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2 초 | 256 MB | 4 | 0 | 0 | 0.000% |

In a new wing of the Rijksmuseum in Amsterdam, there is an exhibition of world treasures. The new wing of the museum consists of rectangular rooms. Each room contains exactly one treasure, where each treasure is placed on a square pedestal which is surrounded by glass and wood.

The curator of the Rijksmuseum is intensely worried about treasures being stolen from the new wing of the museum. He decides to place as many distinct security systems as possible in each of the rooms. A security system is composed out of three identical parts, where each part sends an infrared laser beam and has two receivers for detecting the beams sent out by the two other parts. A security system is functional when its parts are placed such that the laser beams form a triangle. In addition, none of the beams forming the triangle is allowed to be obstructed by the pedestal. If there are two security systems in a room that form the same triangle, they are not distinct.

The security system’s parts can only be installed on the pillars that are placed against the walls of the room. There is a pillar placed against the wall of the room per every meter of the wall. Also, a pillar is placed in each corner of the room.

Figure 1: An example of a room with length and width of 1 meter. The pedestal is denoted by the square in the top-right corner of the room. The spots represent the pillars where the security system parts are deployed, while the dashed lines represent the infrared laser beams that are sent out by the security system parts. The pedestal blocks the beam that could be sent from the bottom-left pillar to the top-right pillar and subsequently only 2 of the 4 possible distinct security systems can be placed in this room.

Figure 2: An example of a treasure room with length and width of 2 meters. 13 distinct security systems can be placed in this room.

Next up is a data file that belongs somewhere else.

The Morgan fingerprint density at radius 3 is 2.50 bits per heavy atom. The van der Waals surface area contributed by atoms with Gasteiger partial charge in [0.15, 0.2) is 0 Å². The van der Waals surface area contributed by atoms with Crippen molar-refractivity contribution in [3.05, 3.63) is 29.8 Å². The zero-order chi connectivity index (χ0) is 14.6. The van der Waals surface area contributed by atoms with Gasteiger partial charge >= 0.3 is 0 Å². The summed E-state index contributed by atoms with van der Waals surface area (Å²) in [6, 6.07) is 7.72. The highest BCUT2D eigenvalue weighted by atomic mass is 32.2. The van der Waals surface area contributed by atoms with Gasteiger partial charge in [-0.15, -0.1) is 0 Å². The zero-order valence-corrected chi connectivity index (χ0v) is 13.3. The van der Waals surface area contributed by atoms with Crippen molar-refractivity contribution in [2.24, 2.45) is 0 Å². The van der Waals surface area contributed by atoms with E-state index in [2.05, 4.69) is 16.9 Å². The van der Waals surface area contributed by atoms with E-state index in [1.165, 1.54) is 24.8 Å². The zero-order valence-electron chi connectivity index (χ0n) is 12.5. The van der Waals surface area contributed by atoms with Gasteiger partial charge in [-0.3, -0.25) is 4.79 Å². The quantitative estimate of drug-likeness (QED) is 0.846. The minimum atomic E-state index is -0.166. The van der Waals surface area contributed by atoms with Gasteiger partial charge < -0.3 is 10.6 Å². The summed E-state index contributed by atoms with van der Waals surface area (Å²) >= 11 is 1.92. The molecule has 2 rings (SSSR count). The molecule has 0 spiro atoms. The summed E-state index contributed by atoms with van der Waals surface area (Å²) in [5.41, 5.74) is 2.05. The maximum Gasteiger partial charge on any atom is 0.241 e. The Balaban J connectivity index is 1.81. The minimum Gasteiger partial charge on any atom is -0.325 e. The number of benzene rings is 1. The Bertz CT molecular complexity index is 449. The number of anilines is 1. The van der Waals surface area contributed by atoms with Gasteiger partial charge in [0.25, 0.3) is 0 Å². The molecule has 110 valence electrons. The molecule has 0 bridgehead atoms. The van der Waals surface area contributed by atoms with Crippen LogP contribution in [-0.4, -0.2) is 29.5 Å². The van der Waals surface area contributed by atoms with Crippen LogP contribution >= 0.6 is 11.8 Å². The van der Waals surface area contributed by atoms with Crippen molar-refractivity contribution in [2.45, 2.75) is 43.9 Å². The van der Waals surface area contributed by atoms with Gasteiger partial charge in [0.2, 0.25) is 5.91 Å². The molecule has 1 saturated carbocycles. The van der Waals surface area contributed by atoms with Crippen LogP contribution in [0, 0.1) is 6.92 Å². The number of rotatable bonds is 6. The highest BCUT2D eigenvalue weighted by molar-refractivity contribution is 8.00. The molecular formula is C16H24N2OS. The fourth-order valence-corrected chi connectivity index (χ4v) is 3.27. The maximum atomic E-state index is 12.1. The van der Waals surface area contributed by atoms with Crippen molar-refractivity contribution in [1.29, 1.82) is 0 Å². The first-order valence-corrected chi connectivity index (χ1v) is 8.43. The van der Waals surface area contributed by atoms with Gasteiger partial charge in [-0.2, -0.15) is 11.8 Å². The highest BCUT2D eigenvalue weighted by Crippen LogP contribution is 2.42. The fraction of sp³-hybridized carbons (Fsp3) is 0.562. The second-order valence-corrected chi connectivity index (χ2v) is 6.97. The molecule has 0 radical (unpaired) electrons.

The curator wishes to know the maximum number of distinct security systems that can be installed in each of the rooms of the museum’s new wing.

For this problem, assume that the pillars are point-like objects, that an infinite number of parts can be placed on a single pillar and that height is no factor for this problem.

Given the length and width of a room plus the width and location of the treasure pedestal, determine the maximum number of security systems that can be installed in the given room.

The input starts with a line containing an integer T, the number of test cases. Then for each test case:

- One line containing two space-separated integers L (1 ≤ L ≤ 100) and W (1 ≤ W ≤ 100), the length and width of the room in meters, respectively.
- One line containing three space-separated floating point numbers X (10
^{−1}≤ X ≤ L−2·10^{−1}), Y (10^{−1}≤ Y ≤ W−2 · 10^{−1}) and Ws (10^{−1}≤ Ws ≤ 100−2 · 10^{−1}), the x-coordinate, y-coordinate and width of the square pedestal all in meters. The x- and y-coordinates denote the top-left corner of the pedestal. (x = 0, y = 0) denotes the top-left corner of the room.

The square pedestal will always fit inside the room and will always be placed such that there is at least a 10^{−1} meters distance between the pedestal and the walls of the room. It is guaranteed that the distance from each corner of the pedestal to a potential laser beam (i.e. a line between two pillars) is at least 10^{−4} meters.

For each test case, output one line containing a single integer: the maximum number of security systems that can be installed in the room.

3 1 1 .81 .12 .1 2 2 .6424600 .4334300 0.6500800 2 4 .10 .19 .3

2 13 158